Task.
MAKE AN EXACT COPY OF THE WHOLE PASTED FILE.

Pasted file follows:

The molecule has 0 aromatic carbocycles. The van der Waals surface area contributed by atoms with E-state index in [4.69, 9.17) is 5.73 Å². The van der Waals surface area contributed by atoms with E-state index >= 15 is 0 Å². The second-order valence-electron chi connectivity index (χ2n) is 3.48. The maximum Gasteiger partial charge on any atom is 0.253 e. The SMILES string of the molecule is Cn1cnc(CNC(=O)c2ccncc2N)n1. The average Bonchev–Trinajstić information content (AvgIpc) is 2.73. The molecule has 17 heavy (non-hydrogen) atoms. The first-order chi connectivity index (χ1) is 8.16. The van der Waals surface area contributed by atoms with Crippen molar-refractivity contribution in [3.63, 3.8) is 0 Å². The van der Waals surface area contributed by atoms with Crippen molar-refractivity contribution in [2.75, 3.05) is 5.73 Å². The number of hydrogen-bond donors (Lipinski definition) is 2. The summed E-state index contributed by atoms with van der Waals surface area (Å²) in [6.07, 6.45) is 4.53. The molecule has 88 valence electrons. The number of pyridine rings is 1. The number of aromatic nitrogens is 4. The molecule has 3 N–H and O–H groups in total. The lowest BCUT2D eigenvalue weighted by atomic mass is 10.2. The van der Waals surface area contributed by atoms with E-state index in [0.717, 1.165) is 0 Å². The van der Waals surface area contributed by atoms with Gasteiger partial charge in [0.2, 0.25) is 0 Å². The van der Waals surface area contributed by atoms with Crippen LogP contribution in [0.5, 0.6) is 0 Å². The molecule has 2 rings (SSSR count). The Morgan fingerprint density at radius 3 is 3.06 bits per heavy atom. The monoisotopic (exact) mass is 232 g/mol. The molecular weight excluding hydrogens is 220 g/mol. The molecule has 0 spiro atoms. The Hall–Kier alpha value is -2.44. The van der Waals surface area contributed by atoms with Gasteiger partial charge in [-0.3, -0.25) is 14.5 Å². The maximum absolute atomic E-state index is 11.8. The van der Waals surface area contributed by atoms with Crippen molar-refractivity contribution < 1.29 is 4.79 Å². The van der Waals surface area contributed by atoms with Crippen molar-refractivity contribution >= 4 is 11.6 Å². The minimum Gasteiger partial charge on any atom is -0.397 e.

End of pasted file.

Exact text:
The molecule has 0 aromatic carbocycles. The van der Waals surface area contributed by atoms with E-state index in [4.69, 9.17) is 5.73 Å². The van der Waals surface area contributed by atoms with E-state index >= 15 is 0 Å². The second-order valence-electron chi connectivity index (χ2n) is 3.48. The maximum Gasteiger partial charge on any atom is 0.253 e. The SMILES string of the molecule is Cn1cnc(CNC(=O)c2ccncc2N)n1. The average Bonchev–Trinajstić information content (AvgIpc) is 2.73. The molecule has 17 heavy (non-hydrogen) atoms. The first-order chi connectivity index (χ1) is 8.16. The van der Waals surface area contributed by atoms with Crippen molar-refractivity contribution in [3.63, 3.8) is 0 Å². The van der Waals surface area contributed by atoms with Crippen molar-refractivity contribution in [2.75, 3.05) is 5.73 Å². The number of hydrogen-bond donors (Lipinski definition) is 2. The summed E-state index contributed by atoms with van der Waals surface area (Å²) in [6.07, 6.45) is 4.53. The molecule has 88 valence electrons. The number of pyridine rings is 1. The number of aromatic nitrogens is 4. The molecule has 3 N–H and O–H groups in total. The lowest BCUT2D eigenvalue weighted by atomic mass is 10.2. The van der Waals surface area contributed by atoms with E-state index in [0.717, 1.165) is 0 Å². The van der Waals surface area contributed by atoms with Gasteiger partial charge in [0.2, 0.25) is 0 Å². The van der Waals surface area contributed by atoms with Crippen LogP contribution in [0.5, 0.6) is 0 Å². The molecule has 2 rings (SSSR count). The Morgan fingerprint density at radius 3 is 3.06 bits per heavy atom. The monoisotopic (exact) mass is 232 g/mol. The molecular weight excluding hydrogens is 220 g/mol. The molecule has 0 spiro atoms. The Hall–Kier alpha value is -2.44. The van der Waals surface area contributed by atoms with Gasteiger partial charge in [-0.3, -0.25) is 14.5 Å². The maximum absolute atomic E-state index is 11.8. The van der Waals surface area contributed by atoms with Crippen molar-refractivity contribution < 1.29 is 4.79 Å². The van der Waals surface area contributed by atoms with Crippen molar-refractivity contribution >= 4 is 11.6 Å². The minimum Gasteiger partial charge on any atom is -0.397 e.